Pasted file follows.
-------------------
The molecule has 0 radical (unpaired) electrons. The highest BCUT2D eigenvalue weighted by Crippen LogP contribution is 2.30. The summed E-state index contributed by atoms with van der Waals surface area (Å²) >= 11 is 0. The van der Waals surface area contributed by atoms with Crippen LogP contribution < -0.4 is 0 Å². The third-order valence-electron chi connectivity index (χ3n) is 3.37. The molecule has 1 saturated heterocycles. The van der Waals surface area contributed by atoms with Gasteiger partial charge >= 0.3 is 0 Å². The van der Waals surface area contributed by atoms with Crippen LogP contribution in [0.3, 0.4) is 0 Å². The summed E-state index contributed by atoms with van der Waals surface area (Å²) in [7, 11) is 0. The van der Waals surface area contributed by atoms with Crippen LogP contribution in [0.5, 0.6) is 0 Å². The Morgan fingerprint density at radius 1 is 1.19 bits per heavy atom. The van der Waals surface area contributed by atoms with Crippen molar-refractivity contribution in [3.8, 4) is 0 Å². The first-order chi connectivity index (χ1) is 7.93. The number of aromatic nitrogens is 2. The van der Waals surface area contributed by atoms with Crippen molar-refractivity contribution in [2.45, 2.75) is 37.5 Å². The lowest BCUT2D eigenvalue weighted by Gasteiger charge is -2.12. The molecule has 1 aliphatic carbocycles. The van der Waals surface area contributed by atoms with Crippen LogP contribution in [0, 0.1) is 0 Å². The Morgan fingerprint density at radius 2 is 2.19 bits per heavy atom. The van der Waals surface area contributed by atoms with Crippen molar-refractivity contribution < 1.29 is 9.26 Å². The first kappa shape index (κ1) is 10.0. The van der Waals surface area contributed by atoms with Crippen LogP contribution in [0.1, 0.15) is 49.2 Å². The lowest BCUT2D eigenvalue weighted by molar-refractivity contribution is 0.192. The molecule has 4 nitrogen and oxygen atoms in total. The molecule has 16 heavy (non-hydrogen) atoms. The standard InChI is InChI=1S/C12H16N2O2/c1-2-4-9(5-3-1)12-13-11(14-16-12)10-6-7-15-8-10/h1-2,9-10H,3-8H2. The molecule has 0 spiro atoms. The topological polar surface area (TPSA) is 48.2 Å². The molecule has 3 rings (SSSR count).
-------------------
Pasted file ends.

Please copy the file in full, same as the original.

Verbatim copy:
The molecule has 0 radical (unpaired) electrons. The highest BCUT2D eigenvalue weighted by Crippen LogP contribution is 2.30. The summed E-state index contributed by atoms with van der Waals surface area (Å²) >= 11 is 0. The van der Waals surface area contributed by atoms with Crippen LogP contribution < -0.4 is 0 Å². The third-order valence-electron chi connectivity index (χ3n) is 3.37. The molecule has 1 saturated heterocycles. The van der Waals surface area contributed by atoms with Gasteiger partial charge >= 0.3 is 0 Å². The van der Waals surface area contributed by atoms with Crippen LogP contribution in [0.3, 0.4) is 0 Å². The summed E-state index contributed by atoms with van der Waals surface area (Å²) in [7, 11) is 0. The van der Waals surface area contributed by atoms with Crippen LogP contribution in [0.5, 0.6) is 0 Å². The Morgan fingerprint density at radius 1 is 1.19 bits per heavy atom. The van der Waals surface area contributed by atoms with Crippen molar-refractivity contribution in [3.8, 4) is 0 Å². The first-order chi connectivity index (χ1) is 7.93. The number of aromatic nitrogens is 2. The van der Waals surface area contributed by atoms with Crippen molar-refractivity contribution in [2.45, 2.75) is 37.5 Å². The lowest BCUT2D eigenvalue weighted by Gasteiger charge is -2.12. The molecule has 1 aliphatic carbocycles. The van der Waals surface area contributed by atoms with Crippen LogP contribution in [0, 0.1) is 0 Å². The Morgan fingerprint density at radius 2 is 2.19 bits per heavy atom. The van der Waals surface area contributed by atoms with Crippen molar-refractivity contribution < 1.29 is 9.26 Å². The first kappa shape index (κ1) is 10.0. The van der Waals surface area contributed by atoms with Crippen LogP contribution in [0.1, 0.15) is 49.2 Å². The lowest BCUT2D eigenvalue weighted by molar-refractivity contribution is 0.192. The molecule has 4 nitrogen and oxygen atoms in total. The molecule has 16 heavy (non-hydrogen) atoms. The standard InChI is InChI=1S/C12H16N2O2/c1-2-4-9(5-3-1)12-13-11(14-16-12)10-6-7-15-8-10/h1-2,9-10H,3-8H2. The molecule has 0 spiro atoms. The topological polar surface area (TPSA) is 48.2 Å². The molecule has 3 rings (SSSR count).